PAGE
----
The court also addressed the fact that the Respondents had not pursued their claim, but gave them little credit for so doing:

Their decision not to do so does not detract from the fact that, if the original witness statements were knowingly untrue, as the appellant alleges, the respondents will have lied in order to procure money by deception pursuant to a conspiracy to defraud; nor does it detract from the fact that the appellant has had to face a claim with financial and reputational implications and to expend time and money to meet the claim.” (46)

Finally, the court opined that it was unsatisfactory that false statements made in witness statements served before proceedings were not dealt with in the rules and that it was “highly desirable” that they be addressed specifically therein. (50)

The court then went on to discuss the judge’s refusal to allow the Appellant to amend its grounds. The judge’s principal objection to amendment (the fact that the application for committal itself should not have been brought) had obviously fallen away. The court found that it was appropriate to grant permission (53) because the statements in the new witness statements (those filed in response to the committal proceedings) satisfied the tests in KJM Superbikes and Zurich Insurance plc v Romaine [2019] EWCA Civ 851 (54-55).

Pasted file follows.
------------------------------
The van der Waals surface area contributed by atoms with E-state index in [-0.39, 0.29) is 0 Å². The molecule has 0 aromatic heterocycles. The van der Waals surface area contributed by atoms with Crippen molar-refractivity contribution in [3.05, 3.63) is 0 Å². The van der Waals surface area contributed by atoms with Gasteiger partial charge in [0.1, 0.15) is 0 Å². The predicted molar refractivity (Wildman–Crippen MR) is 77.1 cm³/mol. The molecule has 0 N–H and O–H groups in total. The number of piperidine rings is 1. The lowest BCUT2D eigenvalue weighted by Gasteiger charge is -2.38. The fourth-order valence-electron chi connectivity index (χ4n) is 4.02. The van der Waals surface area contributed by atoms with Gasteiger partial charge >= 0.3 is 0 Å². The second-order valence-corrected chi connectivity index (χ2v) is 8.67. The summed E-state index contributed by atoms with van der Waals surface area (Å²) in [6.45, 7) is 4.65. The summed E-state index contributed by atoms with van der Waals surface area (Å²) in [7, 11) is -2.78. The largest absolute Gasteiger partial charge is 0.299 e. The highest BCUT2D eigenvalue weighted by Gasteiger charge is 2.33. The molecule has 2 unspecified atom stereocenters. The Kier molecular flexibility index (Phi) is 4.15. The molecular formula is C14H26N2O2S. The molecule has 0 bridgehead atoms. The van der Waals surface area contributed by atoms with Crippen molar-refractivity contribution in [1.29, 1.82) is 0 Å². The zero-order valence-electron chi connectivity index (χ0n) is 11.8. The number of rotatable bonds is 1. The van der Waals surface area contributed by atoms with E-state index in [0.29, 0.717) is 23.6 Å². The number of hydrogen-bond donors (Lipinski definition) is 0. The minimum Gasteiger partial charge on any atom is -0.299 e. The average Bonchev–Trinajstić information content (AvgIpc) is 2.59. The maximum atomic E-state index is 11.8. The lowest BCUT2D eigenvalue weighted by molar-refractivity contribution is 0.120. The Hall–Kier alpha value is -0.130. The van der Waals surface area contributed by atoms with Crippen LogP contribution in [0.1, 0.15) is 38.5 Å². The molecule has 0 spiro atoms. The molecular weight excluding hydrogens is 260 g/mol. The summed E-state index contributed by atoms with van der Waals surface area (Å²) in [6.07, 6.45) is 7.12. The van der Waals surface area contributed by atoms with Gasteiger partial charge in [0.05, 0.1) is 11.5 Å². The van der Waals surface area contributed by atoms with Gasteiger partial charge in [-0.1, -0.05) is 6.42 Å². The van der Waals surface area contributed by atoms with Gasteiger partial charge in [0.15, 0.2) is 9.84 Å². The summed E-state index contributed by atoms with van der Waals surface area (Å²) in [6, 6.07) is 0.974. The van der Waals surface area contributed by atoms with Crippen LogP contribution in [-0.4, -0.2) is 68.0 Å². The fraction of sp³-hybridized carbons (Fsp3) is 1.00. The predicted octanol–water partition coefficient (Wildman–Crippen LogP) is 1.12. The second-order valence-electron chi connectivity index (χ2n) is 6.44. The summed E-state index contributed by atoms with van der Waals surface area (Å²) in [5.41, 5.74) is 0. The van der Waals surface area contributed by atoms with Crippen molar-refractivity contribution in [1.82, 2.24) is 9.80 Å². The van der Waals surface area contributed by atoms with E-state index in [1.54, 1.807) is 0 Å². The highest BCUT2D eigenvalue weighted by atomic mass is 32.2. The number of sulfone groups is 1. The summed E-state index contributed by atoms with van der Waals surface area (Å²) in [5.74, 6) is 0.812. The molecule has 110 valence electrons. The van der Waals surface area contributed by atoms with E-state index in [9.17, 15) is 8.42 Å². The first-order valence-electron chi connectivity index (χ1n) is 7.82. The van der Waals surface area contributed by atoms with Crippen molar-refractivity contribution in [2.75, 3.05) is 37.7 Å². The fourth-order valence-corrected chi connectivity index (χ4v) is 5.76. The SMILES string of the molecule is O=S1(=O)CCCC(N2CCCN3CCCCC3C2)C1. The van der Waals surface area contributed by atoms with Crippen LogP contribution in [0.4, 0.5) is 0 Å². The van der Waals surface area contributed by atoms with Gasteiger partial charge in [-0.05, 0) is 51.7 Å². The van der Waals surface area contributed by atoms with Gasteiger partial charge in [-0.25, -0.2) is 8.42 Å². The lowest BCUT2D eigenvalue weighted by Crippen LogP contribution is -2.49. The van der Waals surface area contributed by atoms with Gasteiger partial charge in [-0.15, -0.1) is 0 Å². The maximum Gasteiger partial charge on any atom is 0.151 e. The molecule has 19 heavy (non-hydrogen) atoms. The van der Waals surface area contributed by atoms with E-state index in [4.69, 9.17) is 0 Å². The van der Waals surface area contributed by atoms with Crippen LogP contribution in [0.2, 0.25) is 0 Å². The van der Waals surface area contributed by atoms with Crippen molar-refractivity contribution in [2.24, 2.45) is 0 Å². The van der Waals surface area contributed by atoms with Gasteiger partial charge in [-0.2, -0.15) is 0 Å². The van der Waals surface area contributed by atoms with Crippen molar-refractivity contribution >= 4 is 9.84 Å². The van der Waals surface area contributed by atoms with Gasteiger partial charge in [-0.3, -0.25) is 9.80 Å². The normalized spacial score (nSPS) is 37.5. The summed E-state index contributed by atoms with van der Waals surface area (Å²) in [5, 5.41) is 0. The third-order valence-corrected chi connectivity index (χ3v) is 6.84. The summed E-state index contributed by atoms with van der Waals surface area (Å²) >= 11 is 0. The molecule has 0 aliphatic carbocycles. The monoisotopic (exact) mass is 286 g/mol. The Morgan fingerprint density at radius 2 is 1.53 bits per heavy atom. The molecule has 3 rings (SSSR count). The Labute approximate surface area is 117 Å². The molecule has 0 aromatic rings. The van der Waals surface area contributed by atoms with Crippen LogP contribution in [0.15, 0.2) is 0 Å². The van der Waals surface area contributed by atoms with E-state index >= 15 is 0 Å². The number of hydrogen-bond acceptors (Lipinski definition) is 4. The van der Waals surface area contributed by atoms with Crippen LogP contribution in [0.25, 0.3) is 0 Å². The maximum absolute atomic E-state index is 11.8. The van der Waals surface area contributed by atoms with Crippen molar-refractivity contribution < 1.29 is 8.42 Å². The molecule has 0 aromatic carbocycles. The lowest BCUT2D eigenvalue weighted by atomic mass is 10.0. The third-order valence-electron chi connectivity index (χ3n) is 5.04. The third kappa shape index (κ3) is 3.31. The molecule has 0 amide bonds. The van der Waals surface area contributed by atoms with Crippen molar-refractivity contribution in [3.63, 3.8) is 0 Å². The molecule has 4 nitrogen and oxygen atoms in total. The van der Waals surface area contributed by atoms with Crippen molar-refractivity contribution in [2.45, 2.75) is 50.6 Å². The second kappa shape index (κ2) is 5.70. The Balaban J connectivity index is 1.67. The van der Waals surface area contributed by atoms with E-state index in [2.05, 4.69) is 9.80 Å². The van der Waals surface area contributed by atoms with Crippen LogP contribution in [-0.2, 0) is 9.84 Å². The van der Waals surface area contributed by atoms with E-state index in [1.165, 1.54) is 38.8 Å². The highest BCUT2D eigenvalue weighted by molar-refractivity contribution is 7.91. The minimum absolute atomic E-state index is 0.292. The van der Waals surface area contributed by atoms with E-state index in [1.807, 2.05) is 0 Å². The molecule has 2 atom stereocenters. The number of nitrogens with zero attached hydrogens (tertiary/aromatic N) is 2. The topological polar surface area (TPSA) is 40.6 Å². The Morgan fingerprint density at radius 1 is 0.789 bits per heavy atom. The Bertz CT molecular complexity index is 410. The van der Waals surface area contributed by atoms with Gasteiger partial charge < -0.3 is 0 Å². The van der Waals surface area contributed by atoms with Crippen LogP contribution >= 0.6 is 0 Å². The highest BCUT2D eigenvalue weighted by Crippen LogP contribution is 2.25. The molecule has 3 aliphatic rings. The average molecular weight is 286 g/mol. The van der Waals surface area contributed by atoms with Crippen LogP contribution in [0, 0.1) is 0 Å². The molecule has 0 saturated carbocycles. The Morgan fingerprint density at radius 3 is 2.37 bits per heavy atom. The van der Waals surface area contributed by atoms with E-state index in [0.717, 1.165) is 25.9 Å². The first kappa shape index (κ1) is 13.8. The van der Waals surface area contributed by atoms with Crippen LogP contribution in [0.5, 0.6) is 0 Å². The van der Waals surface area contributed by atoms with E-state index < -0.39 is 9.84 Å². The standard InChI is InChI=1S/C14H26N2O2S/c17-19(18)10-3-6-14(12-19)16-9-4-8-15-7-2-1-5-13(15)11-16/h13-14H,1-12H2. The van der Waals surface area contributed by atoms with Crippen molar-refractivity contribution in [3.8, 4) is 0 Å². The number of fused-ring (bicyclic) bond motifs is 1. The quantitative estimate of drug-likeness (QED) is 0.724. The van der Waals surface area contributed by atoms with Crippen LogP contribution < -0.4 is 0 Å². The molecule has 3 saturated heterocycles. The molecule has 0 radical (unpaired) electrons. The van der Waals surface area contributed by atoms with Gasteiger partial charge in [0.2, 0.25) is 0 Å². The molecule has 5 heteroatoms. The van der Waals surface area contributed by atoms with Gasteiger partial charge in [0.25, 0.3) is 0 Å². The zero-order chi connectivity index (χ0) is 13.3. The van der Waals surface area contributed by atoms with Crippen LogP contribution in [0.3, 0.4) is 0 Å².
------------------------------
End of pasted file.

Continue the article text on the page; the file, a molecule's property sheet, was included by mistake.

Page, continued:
This decision is clearly of a piece with the decision in Zurich v Romaine and appears to flow from the same harsher attitude towards dishonest claimants in low value personal injury cases. There is, in particular, the same absence of credit for having ceased to pursue the claim when it became clear it was unmeritorious. It follows that all personal injury claimants, before they commence claims, should be advised not only of the costs consequences of fundamental dishonesty but also of the potential for committal proceedings.

Leave a Reply

Fill in your details below or click an icon to log in:

WordPress.com Logo

You are commenting using your WordPress.com account. Log Out /  Change )

Google photo

You are commenting using your Google account. Log Out /  Change )

Twitter picture

You are commenting using your Twitter account. Log Out /  Change )

Facebook photo

You are commenting using your Facebook account. Log Out /  Change )

Connecting to %s